Are You Breathing Just a Little, and Calling it a Life?

My grandmother is dying. 

I returned earlier this week from visiting her weepy and raw. She is currently set up with hospice care in my parents’ home, spending her days fighting the inevitable. During my visit I got a small taste of what my parents are doing, the way the days melt away into blurs of moments, meal times a tertiary thought, heavy discussions overwhelming most minute conversations.

I cried for most of the 4-hour drive home and I’ve been walking around in a sort of hangover since. Yesterday morning I saw the news of Mary Oliver’s passing and bolted for the bathroom at work to sob in a stall. 


I’ve spoken before about mourning famous people. I know it’s a bit odd, but I also know that each time someone famous dies – whether I feel the sting or not – I see waves of collective grief all around. It’s strangely comforting, particularly when I am affected, because it helps validate my own feelings (though I rarely feel the need for such validation; it’s still welcome).


In losing Mary Oliver, the anticipatory grief and sadness I’ve been experiencing about my grandmother has been made larger. In losing Mary Oliver, I found myself remembering how her words affected me as I slowly healed from a devastating bout of depression four years ago. And, in losing Mary Oliver, the world lost a bright figure who was capable of bringing comfort and awe to millions. 

Listen, are you breathing just a little, and calling it a life?

I have a journal from 2015-2016 that is filled with pain and anguish. It’s also filled with pages of quotes. Snippets from poems and stories and essays that I wrote over and over again, as though they were stitches I was using to close up old wounds. Oliver’s words dominate much of those pages, as refrains like, “Listen, are you breathing just a little, and calling it a life?”


Her words became mantras, reminders, questions to ask myself. Am I breathing just a little and calling it a life? Am I paying attention? Where am I, in the overall order of things? Nature, being outside, heading up to the mountains for a weekend – these were the only things that actually brought me out of the dark cave I’d set up camp in. And Oliver translated my feelings of amazement. She offered up those feelings, those useful, life-filled emotions, in poems and essays. They took me back to the bank of the river. They ushered me to paths that meandered through vast stretches of tall pines. They reminded me of the transcendence of the wilderness, the way I felt insignificant (in a good way) while beholding the unfathomable space and primal existence of nature.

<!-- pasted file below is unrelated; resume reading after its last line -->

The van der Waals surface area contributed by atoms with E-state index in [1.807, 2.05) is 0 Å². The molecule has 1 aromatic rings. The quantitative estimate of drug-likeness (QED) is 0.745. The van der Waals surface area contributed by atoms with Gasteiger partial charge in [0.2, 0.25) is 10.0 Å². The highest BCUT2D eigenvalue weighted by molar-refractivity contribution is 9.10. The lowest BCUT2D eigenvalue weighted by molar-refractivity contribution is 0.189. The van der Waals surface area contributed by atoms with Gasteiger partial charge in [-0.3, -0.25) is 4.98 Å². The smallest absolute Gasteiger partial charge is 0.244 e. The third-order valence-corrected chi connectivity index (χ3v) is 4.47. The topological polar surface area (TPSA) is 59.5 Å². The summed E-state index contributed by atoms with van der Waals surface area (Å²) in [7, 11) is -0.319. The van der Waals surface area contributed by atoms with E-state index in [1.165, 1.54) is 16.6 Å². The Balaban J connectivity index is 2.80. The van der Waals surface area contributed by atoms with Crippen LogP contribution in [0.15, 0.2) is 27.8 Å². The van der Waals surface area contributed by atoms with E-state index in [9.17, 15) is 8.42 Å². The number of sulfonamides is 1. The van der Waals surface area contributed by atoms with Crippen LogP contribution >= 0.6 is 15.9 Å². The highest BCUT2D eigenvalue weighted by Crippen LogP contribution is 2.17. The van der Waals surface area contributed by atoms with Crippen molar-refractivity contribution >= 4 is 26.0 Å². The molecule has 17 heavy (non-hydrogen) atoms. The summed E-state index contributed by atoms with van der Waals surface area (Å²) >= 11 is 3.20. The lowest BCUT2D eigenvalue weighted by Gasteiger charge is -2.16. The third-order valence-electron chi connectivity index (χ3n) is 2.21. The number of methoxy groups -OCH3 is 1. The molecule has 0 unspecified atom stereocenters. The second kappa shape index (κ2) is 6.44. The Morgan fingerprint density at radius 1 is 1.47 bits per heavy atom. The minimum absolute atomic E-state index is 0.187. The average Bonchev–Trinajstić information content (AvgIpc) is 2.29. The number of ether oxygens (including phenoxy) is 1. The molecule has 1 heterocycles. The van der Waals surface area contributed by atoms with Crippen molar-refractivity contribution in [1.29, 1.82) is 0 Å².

Today Literary Hub shared a lovely ode to Mary Oliver, written by Brandon Taylor. He writes how Oliver’s poem “Wild Geese” made him “want to breathe again.” She did that for me, too. Taylor also discusses the way her work has been dismissed by some in the poetry community. Of her unabashed sentimentality and gratitude, Taylor writes, 

We fear sentiment, I think, because it undresses us. But “Wild Geese” is one of those poems that strides unabashedly into sentiment, into feeling. I think its gentleness in the face of its material is what makes some people titter about its “message.” About its “simplicity.” People call it a self-help poem. They are derisive. They reduce the poem. They are unkind. Even I engage in a little “Wild Geese” apologia when I am with friends who know more and better about poetry. But in my heart, I still think of “Wild Geese.” I still return to it in moments when it feels impossible to stay in the world.

And yesterday, I came across this incredible tribute by poet Sam Sax:

 I know I’m not alone in being touched by Oliver’s work. And it’s more than just loving it or finding certain lines saccharine enough to act as inspirational quotes. Her words have the power to bring you to attention. Notice the tiny details. To live. Live. Live, dammit.  


I love so many of her poems, and most of them are pieces you see all the time, the lines used everywhere, the accessible stuff, the unadorned wisdom. I also love her essays, the way she opens up the world and spends time observing and recounting. My favorite of hers comes from the essay collection Upstream and is called “Bird.” 

It’s a short piece about an injured gull that she takes in. She spends time helping the reader get to know the bird and takes us through the tenderness of his death. It’s about more than the bird, of course, and to me it was about faith. A brazen, wholehearted faith – a kind I was searching for (and still am) but haven’t found. I cannot read it or talk about it without crying my eyes out, and I don’t quite know why. I only know that I love it and that I think it’s still trying to teach me something I haven’t yet learned. 


Today as I sit with all of this, I find myself softened when I think of my grandmother. I wish I could share some of Mary Oliver’s words with her, explain my gratitude, talk about mortality. My grandmother is terrified of death. Yet she’s going to go any moment, following closely behind Oliver. I hope they meet and talk about their shared love of nature. I hope my grandmother finds peace. I hope that those who need Oliver’s words continue to find them, forever and always.